• 1 tbsp groundnut oil
  • 1 small onion, peeled and finely diced
  • 3 cloves of garlic, peeled and crushed
  • 200g pork mince
  • 100g beef mince
  • 1 beef stock cube
  • 10 small portabello mushrooms, finely diced
  • 1 green pepper, deseeded and finely diced
  • 3 carrots, grated
  • 1 bramley apple, grated
  • 2 tbsp cranberry sauce
  • Black pepper
  • 12 sheets filo pastry
  • 50g butter, melted

Do you have a best friend? I hate the very label.

I went to a school where every girl had to have a best friend. The class was divided into neat little pairs. Every so often someone would decide they wanted to break best friends and have a new best friend, which would of course mean everyone had to break best friends. It was barbaric. One girl in particular was responsible for a lot of the rumours spread that resulted in the inevitable breaking of friends, tears, sleepless nights and snotty tissues. She was expelled in the end. Although at my school it was called being ‘asked to leave.’ Private schools love a euphemism.

Recently I noticed a friend of a friend on Facebook post a photo of herself and the mutual pal together with the label ‘I love my best friend!’ or something similarly twee. It made my blood boil. So territorial, so exclusive to every other friend either woman may have. It’s as rude as not replying to a party invite. Don’t even get me started on that.

The only kind of best friends chat I tolerate in this house is between brothers. Ie/ my sons. I tell them all the time to look after each other, that they’re so lucky to always be best friends etc etc until I feel my voice grow hoarse. Years ago, when my eldest were still in utero, I read that if you tell a child something enough it becomes their reality. So I carry on with my indoctrination of sibling best friendery. It’s working so far. Who knows how long it may last.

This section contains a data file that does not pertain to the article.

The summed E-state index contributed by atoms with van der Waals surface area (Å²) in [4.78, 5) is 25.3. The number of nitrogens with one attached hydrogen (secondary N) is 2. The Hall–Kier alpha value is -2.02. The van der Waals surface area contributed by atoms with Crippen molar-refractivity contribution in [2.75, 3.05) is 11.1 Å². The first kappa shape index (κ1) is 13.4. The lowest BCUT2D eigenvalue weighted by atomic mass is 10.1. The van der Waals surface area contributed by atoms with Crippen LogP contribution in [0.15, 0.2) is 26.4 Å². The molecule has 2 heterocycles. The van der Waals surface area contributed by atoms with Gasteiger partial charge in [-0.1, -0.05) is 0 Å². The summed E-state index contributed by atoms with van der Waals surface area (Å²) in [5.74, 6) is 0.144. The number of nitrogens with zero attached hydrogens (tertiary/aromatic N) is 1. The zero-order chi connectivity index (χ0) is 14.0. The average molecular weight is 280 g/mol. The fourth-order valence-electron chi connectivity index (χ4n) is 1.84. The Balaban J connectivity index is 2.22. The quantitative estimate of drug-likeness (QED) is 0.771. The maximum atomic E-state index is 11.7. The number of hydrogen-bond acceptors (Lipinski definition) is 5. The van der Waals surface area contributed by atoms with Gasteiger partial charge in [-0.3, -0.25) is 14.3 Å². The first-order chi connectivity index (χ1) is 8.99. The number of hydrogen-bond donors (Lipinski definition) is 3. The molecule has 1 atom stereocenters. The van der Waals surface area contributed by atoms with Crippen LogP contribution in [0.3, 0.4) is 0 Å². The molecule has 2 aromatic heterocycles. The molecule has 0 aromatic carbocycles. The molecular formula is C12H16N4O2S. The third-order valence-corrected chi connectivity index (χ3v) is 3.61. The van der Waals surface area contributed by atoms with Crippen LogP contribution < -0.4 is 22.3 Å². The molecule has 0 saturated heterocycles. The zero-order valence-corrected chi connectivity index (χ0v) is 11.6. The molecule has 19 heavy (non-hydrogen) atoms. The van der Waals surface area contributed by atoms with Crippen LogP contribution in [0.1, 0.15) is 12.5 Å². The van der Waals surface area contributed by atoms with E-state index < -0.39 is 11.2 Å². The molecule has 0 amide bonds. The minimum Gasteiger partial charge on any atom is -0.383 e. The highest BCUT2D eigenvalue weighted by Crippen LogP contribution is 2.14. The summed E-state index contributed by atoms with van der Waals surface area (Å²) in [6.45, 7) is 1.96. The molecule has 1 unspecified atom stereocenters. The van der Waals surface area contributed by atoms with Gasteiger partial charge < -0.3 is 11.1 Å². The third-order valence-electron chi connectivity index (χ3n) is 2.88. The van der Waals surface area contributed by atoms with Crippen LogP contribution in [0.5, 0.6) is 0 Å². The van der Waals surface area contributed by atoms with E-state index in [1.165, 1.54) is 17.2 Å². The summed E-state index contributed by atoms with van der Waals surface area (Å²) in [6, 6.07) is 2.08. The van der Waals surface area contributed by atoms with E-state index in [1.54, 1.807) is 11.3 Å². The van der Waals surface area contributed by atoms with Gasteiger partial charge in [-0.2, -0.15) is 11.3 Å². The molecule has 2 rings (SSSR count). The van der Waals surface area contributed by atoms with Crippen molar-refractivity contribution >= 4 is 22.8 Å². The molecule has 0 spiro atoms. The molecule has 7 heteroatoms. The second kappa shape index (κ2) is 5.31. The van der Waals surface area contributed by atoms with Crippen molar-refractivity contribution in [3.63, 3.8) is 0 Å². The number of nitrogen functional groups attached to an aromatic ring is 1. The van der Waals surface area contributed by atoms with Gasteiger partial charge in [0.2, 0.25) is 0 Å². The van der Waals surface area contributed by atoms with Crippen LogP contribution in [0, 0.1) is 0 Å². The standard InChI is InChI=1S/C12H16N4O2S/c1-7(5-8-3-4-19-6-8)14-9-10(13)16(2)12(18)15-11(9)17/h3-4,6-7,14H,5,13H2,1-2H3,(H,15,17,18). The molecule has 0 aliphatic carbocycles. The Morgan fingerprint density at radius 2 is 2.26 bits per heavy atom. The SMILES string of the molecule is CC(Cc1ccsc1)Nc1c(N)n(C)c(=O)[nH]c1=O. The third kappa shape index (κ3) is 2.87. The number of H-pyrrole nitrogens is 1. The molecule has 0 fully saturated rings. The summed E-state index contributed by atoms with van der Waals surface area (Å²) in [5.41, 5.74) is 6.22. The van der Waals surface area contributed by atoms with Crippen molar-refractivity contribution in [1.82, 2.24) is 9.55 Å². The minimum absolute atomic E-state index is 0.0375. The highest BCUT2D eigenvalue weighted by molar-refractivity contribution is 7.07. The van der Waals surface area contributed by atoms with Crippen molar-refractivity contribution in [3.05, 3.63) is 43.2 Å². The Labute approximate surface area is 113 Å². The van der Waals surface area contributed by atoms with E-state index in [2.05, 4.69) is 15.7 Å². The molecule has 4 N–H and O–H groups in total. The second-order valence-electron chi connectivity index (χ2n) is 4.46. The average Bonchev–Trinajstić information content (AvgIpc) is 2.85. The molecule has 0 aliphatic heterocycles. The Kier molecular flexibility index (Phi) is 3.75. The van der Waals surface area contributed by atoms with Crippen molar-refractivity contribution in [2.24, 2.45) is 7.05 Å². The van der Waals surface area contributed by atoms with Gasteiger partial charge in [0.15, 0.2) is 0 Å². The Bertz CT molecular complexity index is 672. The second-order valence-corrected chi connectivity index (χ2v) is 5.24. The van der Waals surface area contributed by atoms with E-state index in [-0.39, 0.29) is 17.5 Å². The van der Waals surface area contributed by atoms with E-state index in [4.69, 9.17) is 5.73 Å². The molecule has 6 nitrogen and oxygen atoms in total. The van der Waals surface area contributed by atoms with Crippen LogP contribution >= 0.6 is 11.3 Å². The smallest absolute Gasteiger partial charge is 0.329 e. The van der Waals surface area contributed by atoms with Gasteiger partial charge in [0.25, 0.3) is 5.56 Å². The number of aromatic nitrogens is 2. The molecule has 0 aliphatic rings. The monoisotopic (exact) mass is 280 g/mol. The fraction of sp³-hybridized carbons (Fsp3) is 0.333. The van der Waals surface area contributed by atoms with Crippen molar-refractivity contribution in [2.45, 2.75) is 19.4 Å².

These samosas were made by my little boy Max who is almost 3. He did a mighty fine job, brushed the filo, folding the triangles. They’re delicious warm with a stir fry as a ‘fusion supper’ (husband’s words not mine) or cold in lunch boxes. Beware they’re moreish.

One year ago: Apple and blackberry flapjack and Cheatscake 

Two years ago: Father Christmas’ Bakewell tart and Chocolate cupcakes and truffle icing

Three years ago: Roasted red tomato soup and Chicken piggy pot pies

Pork, beef and apple samosas

Makes 12

Ingredients:

  •  1 tbsp groundnut oil
  • 1 small onion, peeled and finely diced
  • 3 cloves of garlic, peeled and crushed
  • 200g pork mince
  • 100g beef mince
  • 1 beef stock cube
  • 10 small portabello mushrooms, finely diced
  • 1 green pepper, deseeded and finely diced
  • 3 carrots, grated
  • 1 bramley apple, grated
  • 2 tbsp cranberry sauce
  • Black pepper
  • 12 sheets filo pastry
  • 50g butter, melted

Make the filling by frying the onion and garlic in the oil until soft on a medium heat in a frying pan. Add the pork and beef and turn the heat up. Fry until browned then turn the heat down and add the crumbled stock cube. Chuck in the mushroom, pepper, carrots, apple, cranberry sauce and black pepper and fry until everything is soft and the carrots and apples are starting to stick to the pan. You basically want a really dry mixture. Remove from the heat and set aside.

Preheat the oven to 200C/gas mark 6 and line two baking trays with non stick paper. Take a square of filo and brush with melted butter then fold in half into a long rectangle. Brush with butter again and place some filling into one corner then fold that end over to make a triangle. Keep folding, using butter as an adhesive until you reach the end of the samsosa and then paint the edges shut using the butter to fold the filo over. This video is very useful if my instructions are lacking.

Repeat for all 12 samosas making sure to pack them  tightly then bake in the preheated oven for about 20 minutes or until golden brown and very hot. Be careful if small people are eating them warm as the filling really retains it’s heat.

 

 

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